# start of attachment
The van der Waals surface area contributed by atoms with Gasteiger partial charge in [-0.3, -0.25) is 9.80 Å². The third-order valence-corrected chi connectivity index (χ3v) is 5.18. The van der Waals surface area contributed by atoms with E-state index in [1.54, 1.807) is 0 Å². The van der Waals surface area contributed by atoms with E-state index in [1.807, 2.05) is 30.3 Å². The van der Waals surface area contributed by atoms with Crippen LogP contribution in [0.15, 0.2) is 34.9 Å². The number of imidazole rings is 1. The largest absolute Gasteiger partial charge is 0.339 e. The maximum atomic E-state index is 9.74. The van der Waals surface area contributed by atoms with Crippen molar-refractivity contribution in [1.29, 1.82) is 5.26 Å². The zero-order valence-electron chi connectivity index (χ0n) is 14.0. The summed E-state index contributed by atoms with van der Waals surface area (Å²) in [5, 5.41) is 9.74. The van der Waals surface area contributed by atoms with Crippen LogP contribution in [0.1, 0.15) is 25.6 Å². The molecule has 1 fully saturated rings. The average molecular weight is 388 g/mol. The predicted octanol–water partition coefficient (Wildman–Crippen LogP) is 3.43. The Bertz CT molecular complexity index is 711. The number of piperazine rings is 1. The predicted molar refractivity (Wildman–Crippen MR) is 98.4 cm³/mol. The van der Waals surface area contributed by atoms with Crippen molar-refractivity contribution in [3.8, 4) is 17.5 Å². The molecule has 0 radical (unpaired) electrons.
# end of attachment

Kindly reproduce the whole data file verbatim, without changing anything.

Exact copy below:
The van der Waals surface area contributed by atoms with Gasteiger partial charge in [-0.3, -0.25) is 9.80 Å². The third-order valence-corrected chi connectivity index (χ3v) is 5.18. The van der Waals surface area contributed by atoms with E-state index in [1.54, 1.807) is 0 Å². The van der Waals surface area contributed by atoms with E-state index in [1.807, 2.05) is 30.3 Å². The van der Waals surface area contributed by atoms with Crippen LogP contribution in [0.15, 0.2) is 34.9 Å². The number of imidazole rings is 1. The largest absolute Gasteiger partial charge is 0.339 e. The maximum atomic E-state index is 9.74. The van der Waals surface area contributed by atoms with Crippen molar-refractivity contribution in [1.29, 1.82) is 5.26 Å². The zero-order valence-electron chi connectivity index (χ0n) is 14.0. The summed E-state index contributed by atoms with van der Waals surface area (Å²) in [5, 5.41) is 9.74. The van der Waals surface area contributed by atoms with Crippen LogP contribution in [0.1, 0.15) is 25.6 Å². The molecule has 1 fully saturated rings. The average molecular weight is 388 g/mol. The predicted octanol–water partition coefficient (Wildman–Crippen LogP) is 3.43. The Bertz CT molecular complexity index is 711. The number of piperazine rings is 1. The predicted molar refractivity (Wildman–Crippen MR) is 98.4 cm³/mol. The van der Waals surface area contributed by atoms with Crippen molar-refractivity contribution in [3.8, 4) is 17.5 Å². The molecule has 0 radical (unpaired) electrons.